Off the coast of Norway and Greenland lies the memory of the hopefully-fictional Kraken, a Giant Squid capable of snapping a galleon sailing ship in two. The storybook sea monster takes up the ocean, its tentacles reaching for unassuming sailors and its heart set on destruction. If the Kraken had been real—if it had existed today, alongside its brethren of very-real Giant Squid—eager scientists would call it a cephalopod.

The oceans are a cephalopod’s stomping ground—squid, octopus, and cuttlefish can be found in the waters of the Pacific, Atlantic, Indian, Southern, and Arctic oceans. They’re feisty and adaptable, adorable and terrifying, and according to astudy published last week in Current Biology, our squishy, tentacled friends are thriving.

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Art by Alex Hanson

The Probable Volcano Problem of the Ptolemaic Kingdom

The fall of the Ptolemaic Kingdom in 30 BC was nothing if not dramatic: there was unrest and uprising in Egypt, the death of Queen Cleopatra VII, and the surge of the Roman Empire. According to researchers addressing the European Geosciences Union General Assembly in April, volcanic eruptions probably had a hand in the fall of the Ptolemaic dynasty as well. That’s right, volcanoes.

A team of volcanologists and historians, including Joseph Manning of Yale and Francis Ludlow of Trinity College Dublin, got together to compare notes. When they studied historical accounts alongside data from ice cores in Greenland and Antarctica (samples acting as chemical roadmaps to the past), they found the timing of eruptions—and the fallout from said eruptions—coincided with the unrest in the Ptolemaic Kingdom.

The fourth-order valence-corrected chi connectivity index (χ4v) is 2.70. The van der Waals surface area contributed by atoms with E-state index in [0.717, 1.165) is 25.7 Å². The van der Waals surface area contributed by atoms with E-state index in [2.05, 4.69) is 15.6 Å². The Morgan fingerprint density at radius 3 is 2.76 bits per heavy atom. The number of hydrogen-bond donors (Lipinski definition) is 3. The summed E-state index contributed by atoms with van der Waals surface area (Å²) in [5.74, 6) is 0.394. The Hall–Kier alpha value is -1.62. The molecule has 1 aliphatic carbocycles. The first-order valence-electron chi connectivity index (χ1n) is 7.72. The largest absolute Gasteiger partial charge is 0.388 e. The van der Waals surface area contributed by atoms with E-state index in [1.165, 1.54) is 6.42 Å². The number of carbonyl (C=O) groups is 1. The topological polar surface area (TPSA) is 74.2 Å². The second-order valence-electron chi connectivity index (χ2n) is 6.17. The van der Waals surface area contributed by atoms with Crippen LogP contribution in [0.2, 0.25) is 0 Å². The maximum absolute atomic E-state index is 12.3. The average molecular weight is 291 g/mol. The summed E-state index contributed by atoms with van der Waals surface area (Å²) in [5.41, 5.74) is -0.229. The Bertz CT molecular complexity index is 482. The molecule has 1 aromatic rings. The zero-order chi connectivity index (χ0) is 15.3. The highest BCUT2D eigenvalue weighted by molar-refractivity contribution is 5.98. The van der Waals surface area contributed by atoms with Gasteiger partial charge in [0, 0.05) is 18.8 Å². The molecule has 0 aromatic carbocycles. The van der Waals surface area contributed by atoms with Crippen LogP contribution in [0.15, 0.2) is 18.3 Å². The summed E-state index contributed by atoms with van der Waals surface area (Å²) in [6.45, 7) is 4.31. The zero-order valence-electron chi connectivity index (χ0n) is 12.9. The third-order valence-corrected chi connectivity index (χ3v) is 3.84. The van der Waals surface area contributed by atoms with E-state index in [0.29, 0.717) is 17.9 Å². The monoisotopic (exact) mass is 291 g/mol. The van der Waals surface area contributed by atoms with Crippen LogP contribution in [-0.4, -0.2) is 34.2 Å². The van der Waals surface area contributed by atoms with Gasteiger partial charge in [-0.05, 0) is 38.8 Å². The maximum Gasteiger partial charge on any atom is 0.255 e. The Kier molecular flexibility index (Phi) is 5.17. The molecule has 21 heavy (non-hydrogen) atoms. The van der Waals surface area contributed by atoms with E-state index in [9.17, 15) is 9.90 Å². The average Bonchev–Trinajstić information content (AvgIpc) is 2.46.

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Collage by Alex Hanson

LSD, the Brain, and Aldous Huxley

It’s Christmas Eve, 1955, and renowned writer and intellectual Aldous Huxley is on LSD. He reports his findings in his book The Doors of Perception:

“Each person is at each moment capable of remembering all that has ever happened to him and of perceiving everything that is happening everywhere in the universe.”

Since LSD was synthesized in 1938, the world hasn’t exactly been deprived of first person accounts of its effects (see: Fear and Loathing in Las Vegas, Lucy in the Sky with Diamonds by the Beatles, or this subreddit).

However up until April 11, 2016 the world was deprived of something pretty major: modern scans of the brain high on LSD.

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Solar Storms and Jupiter’s Dancing Lights

In case you thought Jupiter couldn’t get any cooler, a paper in the Journal of Geophysical Research has laid out evidence that solar storms are causing Jupiter’s auroras (think the Northern Lights, the Southern Lights, or that scene from Brother Bear) to brighten by almost eight times their usual brilliance.

The interaction was spotted by NASA’s Chandra X-ray Observatory, a telescope orbiting above the Earth to look for X-ray emissions in that big, old universe of ours.

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IMAGE CREDIT: NASA/CXC/UCL/W.Dunn et al, Optical: NASA/STScI